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Cyclopedia of Biblical, Theological and Ecclesiastical Literature [1]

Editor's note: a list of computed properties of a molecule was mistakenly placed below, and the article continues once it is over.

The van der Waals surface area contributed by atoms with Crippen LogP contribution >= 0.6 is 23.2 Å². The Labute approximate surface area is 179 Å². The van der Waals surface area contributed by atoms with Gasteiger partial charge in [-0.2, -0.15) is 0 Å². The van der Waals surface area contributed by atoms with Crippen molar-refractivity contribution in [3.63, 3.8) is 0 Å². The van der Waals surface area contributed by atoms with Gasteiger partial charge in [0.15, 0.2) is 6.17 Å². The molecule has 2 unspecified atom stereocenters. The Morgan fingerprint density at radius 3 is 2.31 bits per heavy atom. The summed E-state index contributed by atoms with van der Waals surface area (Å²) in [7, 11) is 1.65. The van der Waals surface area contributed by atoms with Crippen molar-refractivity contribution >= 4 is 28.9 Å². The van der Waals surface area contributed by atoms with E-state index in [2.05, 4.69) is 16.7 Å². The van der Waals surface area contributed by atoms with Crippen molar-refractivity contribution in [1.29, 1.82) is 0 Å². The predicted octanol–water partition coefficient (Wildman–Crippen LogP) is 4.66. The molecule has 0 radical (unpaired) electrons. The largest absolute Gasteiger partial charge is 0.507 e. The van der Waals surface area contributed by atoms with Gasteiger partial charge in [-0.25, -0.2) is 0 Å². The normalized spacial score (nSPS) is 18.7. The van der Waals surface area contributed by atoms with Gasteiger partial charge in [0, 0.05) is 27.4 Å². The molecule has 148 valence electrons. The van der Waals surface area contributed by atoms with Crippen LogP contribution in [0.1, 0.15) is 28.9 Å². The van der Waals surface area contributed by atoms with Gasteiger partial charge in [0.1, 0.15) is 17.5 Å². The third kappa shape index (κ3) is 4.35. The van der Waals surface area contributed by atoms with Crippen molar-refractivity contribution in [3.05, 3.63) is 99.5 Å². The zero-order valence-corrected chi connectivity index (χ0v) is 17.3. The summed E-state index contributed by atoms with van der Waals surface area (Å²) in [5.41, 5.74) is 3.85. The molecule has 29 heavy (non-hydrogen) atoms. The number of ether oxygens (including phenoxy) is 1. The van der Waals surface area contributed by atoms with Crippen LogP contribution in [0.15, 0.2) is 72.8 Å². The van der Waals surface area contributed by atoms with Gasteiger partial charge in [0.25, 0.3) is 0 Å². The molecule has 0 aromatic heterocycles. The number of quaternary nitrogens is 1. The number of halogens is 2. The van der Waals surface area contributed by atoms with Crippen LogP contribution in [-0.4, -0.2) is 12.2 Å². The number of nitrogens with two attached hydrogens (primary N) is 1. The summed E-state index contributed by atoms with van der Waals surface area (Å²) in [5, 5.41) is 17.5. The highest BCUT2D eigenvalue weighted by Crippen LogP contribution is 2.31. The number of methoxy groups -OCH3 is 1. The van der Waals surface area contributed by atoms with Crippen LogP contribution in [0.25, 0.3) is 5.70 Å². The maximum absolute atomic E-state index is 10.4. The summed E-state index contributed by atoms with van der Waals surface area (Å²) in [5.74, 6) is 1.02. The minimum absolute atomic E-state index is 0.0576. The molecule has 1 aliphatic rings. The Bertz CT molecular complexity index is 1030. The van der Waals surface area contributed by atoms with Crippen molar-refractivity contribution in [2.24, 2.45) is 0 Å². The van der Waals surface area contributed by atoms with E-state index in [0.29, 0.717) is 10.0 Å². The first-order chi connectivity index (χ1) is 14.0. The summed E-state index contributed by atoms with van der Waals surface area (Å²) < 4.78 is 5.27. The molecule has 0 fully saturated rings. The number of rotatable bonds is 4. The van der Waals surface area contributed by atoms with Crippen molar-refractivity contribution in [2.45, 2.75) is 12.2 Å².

one of the most eminent of the Greek philosophers. He was by far the most illustrious of the pupils of Socrates, completely eclipsing all his fellow students, so that St. Augustine justly remarks, "Inter discipulos Socrates, non quidem immerito, excellentissima gloria claruit, qui omnes caeteros obscuraret, Plato" (De Civ. Dei, 8, 4). He was the earliest of the systematic scholars, or founders of permanent schools, in which the doctrines of the original master, with more or less of development and change, continued to be expounded through successive generations. His fame and influence on antiquity transcended the renown and authority of any other teacher, and may have suggested, in connection with the character of his doctrine and the mode of its exposition, the declaration of Labeo, that he was to be accounted a god rather than a man. "Hunc Platonern Labeo inter semideos commemorandum putavit, sicut Herculem, sicut Romulum; semideos autem heroibus anteponit, sed utrosque inter numina collocat" (Augustine, ibid. 2. 14). His influence was increased, rather than diminished, during the long and ardent struggle between rising Christianity and expiring Paganism-both combatants receiving his impulse, claiming his alliance, and submitting to his philosophical ascendency. Though the oblivion of the Greek language and the dogmatic character of mediaeval speculation turned intellectual activity into widely divergent channels, yet the revival of letters was attended by the resurrection of Plato; and the Medicean Academy of Florence under the direction of Marsilius Ficinus (q.v.), renewed the prominence of his name and of his philosophy. Since that period, the beginning of the 16th century, Plato has enjoyed an augmented authority in the domain of metaphysical inquiry; has animated successive schools of brilliant reputation and of extensive rule; and has been the late progenitor of the most famous systems which have given to modern Germany its marvelous predominance in transcendental metaphysics.